The Chilcot Inquiry, the official British government investigation of the Iraq War, convened in November 2009. Just yesterday, more than six years on, Sir John and his fellow commissioners—Sir Lawrence Freedman, Sir Roderic Lyne, Baroness Usha Prashar, and the late Sir Martin Gilbert—published their massive final report. Sir John's summary public statement is blunt: “Mr. Blair told the Inquiry that the difficulties encountered in Iraq after the invasion could not have been known in advance. We do not agree that hindsight is required.” Section 14 and its conclusions, on equipment deficiencies, provide considerably more detail. Early in those 241 pages, the members write

     We have found that the Ministry of Defence was slow in responding to the threat from Improvised Explosive Devices and that delays in providing adequate medium weight protected patrol vehicles should not have been tolerated. It was not clear which person or department within the Ministry of Defence was responsible for identifying and articulating such capability gaps. But it should have been.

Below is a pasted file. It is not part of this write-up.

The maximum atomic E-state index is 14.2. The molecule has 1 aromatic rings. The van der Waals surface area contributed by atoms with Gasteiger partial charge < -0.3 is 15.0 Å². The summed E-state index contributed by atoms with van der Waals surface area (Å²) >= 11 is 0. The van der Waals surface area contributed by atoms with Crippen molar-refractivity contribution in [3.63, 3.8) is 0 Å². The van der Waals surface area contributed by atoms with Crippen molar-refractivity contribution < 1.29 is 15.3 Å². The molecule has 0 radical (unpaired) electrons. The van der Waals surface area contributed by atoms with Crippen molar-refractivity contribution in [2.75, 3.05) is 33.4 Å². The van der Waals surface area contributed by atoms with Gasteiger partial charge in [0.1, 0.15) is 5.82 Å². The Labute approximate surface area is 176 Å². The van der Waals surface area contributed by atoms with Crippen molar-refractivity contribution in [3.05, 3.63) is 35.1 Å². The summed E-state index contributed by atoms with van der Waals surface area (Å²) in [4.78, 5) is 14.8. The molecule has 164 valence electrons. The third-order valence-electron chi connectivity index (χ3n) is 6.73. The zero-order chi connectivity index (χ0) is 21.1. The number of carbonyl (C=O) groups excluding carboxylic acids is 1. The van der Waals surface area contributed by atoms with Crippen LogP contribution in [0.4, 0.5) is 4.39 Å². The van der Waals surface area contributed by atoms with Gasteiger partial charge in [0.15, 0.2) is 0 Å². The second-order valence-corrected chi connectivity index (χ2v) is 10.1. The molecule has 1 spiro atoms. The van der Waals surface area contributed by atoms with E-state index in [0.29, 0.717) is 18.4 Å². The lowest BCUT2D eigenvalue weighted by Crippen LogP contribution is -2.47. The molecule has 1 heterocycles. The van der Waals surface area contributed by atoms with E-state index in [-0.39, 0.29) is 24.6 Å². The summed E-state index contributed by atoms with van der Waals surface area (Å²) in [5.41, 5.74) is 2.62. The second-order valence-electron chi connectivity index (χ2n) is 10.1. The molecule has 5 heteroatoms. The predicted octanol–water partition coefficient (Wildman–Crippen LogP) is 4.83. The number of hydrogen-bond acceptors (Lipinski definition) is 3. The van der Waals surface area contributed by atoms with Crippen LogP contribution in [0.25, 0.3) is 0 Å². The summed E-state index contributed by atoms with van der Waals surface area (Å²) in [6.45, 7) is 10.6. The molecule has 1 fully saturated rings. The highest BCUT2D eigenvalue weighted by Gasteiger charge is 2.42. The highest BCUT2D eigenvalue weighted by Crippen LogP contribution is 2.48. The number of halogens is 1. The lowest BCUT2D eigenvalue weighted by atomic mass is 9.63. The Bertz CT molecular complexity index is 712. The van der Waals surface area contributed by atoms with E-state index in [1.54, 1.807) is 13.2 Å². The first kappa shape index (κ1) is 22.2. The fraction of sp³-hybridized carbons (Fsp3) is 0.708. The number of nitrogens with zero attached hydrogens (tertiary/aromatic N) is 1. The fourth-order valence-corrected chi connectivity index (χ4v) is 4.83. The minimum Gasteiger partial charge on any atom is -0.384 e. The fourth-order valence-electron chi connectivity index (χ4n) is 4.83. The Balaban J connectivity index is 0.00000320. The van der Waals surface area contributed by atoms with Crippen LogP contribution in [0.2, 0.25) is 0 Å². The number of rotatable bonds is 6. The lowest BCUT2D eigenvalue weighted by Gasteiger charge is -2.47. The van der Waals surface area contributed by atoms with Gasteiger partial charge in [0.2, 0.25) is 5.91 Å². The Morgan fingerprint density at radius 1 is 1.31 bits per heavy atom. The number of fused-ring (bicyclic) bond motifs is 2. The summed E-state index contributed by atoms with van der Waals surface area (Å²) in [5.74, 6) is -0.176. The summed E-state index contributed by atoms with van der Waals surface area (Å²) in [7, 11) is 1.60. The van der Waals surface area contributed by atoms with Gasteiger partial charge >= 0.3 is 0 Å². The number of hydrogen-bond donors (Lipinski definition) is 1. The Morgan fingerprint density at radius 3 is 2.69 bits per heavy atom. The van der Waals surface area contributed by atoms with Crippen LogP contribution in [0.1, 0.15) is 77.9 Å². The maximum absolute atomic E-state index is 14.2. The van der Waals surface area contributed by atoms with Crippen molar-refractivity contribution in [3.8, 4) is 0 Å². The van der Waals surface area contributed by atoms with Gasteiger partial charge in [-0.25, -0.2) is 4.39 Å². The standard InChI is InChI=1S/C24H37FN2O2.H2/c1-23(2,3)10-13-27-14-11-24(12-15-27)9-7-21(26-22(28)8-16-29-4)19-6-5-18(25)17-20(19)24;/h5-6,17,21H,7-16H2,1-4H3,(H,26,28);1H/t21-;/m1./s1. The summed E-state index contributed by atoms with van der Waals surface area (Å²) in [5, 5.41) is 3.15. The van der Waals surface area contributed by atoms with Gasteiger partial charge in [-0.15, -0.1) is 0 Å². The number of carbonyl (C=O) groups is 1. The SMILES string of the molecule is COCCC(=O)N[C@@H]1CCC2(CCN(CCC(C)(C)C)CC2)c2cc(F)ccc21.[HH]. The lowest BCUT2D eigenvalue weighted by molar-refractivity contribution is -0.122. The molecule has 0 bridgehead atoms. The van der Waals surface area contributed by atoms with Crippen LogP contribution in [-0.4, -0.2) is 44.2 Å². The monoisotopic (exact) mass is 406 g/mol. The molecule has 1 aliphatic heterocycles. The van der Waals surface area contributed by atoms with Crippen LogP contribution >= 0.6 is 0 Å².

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Concerns about the implications of Brexit to European security may be overblown.

At the beginning of last week, as everyone else in the commentariat was commenting, I resolved myself not to comment on Brexit. But after a flurry of articles about Britain turning inward, I want everyone to calm down. Just yesterday, US Secretary of State John Kerry said he thought that Brexit would actually strengthen NATO. As Jakub Grygiel of the Center for European Policy Analysis put it today, “Europeans now have clear incentives to put more efforts into NATO.” For both industrial and operational reasons, it’s the Alliance, not the Union, that guarantees security, at least west of Crimea.

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The next attack aircraft may take a total rethinking of ground support.